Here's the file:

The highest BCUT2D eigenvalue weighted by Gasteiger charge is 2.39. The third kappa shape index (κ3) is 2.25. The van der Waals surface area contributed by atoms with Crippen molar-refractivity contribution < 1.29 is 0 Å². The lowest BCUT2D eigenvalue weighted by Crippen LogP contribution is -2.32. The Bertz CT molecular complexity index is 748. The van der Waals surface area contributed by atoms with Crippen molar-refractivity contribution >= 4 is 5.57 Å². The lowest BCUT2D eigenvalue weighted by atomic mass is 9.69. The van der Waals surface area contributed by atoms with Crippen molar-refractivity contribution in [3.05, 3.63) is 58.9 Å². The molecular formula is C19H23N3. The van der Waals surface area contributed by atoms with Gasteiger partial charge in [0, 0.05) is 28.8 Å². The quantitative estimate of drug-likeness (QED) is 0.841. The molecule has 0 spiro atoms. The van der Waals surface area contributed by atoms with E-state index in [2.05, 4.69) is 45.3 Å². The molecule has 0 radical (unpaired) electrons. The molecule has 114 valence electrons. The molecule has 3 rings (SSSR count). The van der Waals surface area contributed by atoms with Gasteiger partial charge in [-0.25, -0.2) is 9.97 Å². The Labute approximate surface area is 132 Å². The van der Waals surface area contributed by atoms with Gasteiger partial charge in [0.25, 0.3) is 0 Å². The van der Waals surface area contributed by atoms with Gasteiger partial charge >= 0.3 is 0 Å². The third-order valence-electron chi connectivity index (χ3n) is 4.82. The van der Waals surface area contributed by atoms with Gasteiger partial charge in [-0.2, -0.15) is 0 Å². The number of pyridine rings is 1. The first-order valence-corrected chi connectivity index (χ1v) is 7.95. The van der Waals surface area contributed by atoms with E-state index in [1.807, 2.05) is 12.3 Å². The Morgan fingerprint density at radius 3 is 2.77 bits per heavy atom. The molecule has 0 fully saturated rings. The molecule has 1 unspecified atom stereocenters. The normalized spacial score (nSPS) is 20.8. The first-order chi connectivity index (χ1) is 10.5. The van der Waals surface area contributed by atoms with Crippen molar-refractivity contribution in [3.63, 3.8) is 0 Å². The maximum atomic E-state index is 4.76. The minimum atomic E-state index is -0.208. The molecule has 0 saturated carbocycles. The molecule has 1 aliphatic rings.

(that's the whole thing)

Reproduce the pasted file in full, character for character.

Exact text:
The highest BCUT2D eigenvalue weighted by Gasteiger charge is 2.39. The third kappa shape index (κ3) is 2.25. The van der Waals surface area contributed by atoms with Crippen molar-refractivity contribution < 1.29 is 0 Å². The lowest BCUT2D eigenvalue weighted by Crippen LogP contribution is -2.32. The Bertz CT molecular complexity index is 748. The van der Waals surface area contributed by atoms with Crippen molar-refractivity contribution >= 4 is 5.57 Å². The lowest BCUT2D eigenvalue weighted by atomic mass is 9.69. The van der Waals surface area contributed by atoms with Crippen molar-refractivity contribution in [3.05, 3.63) is 58.9 Å². The molecular formula is C19H23N3. The van der Waals surface area contributed by atoms with Gasteiger partial charge in [0, 0.05) is 28.8 Å². The quantitative estimate of drug-likeness (QED) is 0.841. The molecule has 0 spiro atoms. The van der Waals surface area contributed by atoms with E-state index in [2.05, 4.69) is 45.3 Å². The molecule has 0 radical (unpaired) electrons. The molecule has 114 valence electrons. The molecule has 3 rings (SSSR count). The van der Waals surface area contributed by atoms with Gasteiger partial charge in [-0.25, -0.2) is 9.97 Å². The Labute approximate surface area is 132 Å². The van der Waals surface area contributed by atoms with Gasteiger partial charge in [0.25, 0.3) is 0 Å². The van der Waals surface area contributed by atoms with Gasteiger partial charge >= 0.3 is 0 Å². The third-order valence-electron chi connectivity index (χ3n) is 4.82. The van der Waals surface area contributed by atoms with Gasteiger partial charge in [-0.2, -0.15) is 0 Å². The number of pyridine rings is 1. The first-order valence-corrected chi connectivity index (χ1v) is 7.95. The van der Waals surface area contributed by atoms with E-state index in [1.807, 2.05) is 12.3 Å². The Morgan fingerprint density at radius 3 is 2.77 bits per heavy atom. The molecule has 0 fully saturated rings. The molecule has 1 unspecified atom stereocenters. The normalized spacial score (nSPS) is 20.8. The first-order chi connectivity index (χ1) is 10.5. The van der Waals surface area contributed by atoms with Crippen molar-refractivity contribution in [3.63, 3.8) is 0 Å². The maximum atomic E-state index is 4.76. The minimum atomic E-state index is -0.208. The molecule has 0 saturated carbocycles. The molecule has 1 aliphatic rings.